Foreign tourists will be banned from coffeeshops in Amsterdam in future, according to the Parool.
In a letter to the council, mayor Femke Halsema, the public prosecution service OM and the police have said that in the future they only want Dutch residents to have access to the shops to buy and smoke cannabis.
Efforts to reduce criminality linked with the industry in the past two decades have reduced the number of coffeeshops in Amsterdam from 283 to 166 now but the demand for dope has still increased, according to the letter.
So called cannabis tourists have contributed to this, says Halsema. Before the coronavirus outbreak, foreign tourists were visiting coffeeshops an estimated 1.5m times a month.
Halsema also points out that research suggests a large proportion of foreign tourists would not want to come to Amsterdam if they cannot go to a coffeeshop.
In recent months, calls have increased from politicians, businesses, tourist bodies and residents of the Dutch capital to enforce a national law which means only residents can buy from the coffeeshops. It was never enforced in Amsterdam because of concerns that it would drive the trade on to the street.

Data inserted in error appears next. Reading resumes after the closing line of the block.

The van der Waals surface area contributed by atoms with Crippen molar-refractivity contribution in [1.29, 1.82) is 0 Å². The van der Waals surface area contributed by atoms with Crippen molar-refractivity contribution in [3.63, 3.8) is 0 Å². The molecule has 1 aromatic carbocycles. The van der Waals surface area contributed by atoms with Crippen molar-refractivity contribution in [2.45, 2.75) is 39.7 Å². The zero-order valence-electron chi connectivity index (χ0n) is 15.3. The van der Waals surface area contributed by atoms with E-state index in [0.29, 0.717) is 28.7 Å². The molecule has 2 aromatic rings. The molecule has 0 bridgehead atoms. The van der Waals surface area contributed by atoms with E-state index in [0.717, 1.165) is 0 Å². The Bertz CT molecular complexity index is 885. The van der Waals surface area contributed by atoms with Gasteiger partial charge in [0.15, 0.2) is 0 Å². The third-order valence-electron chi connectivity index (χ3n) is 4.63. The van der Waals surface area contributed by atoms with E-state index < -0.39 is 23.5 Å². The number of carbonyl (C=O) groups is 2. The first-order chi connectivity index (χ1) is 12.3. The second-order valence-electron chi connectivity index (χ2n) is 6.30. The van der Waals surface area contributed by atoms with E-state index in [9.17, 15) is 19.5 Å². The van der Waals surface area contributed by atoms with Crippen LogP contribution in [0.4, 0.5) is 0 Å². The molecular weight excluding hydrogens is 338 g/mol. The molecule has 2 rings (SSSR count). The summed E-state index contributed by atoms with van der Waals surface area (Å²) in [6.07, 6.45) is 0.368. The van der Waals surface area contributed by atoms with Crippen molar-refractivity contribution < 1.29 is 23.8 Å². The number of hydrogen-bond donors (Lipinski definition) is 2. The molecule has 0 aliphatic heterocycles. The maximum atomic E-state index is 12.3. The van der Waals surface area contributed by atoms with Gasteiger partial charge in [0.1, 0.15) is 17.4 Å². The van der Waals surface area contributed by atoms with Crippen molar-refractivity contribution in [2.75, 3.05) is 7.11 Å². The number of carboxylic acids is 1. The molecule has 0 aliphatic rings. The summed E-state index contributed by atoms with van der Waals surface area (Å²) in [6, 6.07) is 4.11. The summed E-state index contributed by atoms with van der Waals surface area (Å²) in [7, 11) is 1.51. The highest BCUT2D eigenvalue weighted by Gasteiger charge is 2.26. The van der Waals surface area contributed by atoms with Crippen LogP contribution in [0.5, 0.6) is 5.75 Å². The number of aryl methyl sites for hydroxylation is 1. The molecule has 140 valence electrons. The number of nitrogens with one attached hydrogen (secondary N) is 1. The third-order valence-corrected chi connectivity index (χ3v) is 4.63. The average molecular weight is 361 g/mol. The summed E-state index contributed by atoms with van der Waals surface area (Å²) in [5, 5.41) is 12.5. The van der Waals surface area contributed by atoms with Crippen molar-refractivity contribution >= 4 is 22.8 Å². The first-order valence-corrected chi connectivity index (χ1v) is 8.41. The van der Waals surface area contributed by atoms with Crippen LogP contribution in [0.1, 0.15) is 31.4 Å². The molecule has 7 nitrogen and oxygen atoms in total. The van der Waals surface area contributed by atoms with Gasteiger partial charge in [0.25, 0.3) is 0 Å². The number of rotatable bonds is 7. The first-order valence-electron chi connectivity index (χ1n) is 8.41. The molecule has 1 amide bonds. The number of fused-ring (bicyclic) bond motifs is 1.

‘We are absolutely not heading for a cannabis-free Amsterdam because coffeeshops belong to the city,’ Halsema said, according to the Parool. ‘But there is a huge desire to change the tourism. Our freedom should not be a license for large groups of young people to throw up in the canals because they have smoked and drunk too much.’
The mayor also intends to limit the number of coffeeshops in any chain and regulate the supply with a new ‘quality mark’. Although coffeeshops fall under the mayor’s responsibilities, the new proposal will be discussed by Amsterdam council to draw up definitive plans, and there will also be a transition period before any ruling is enforced.
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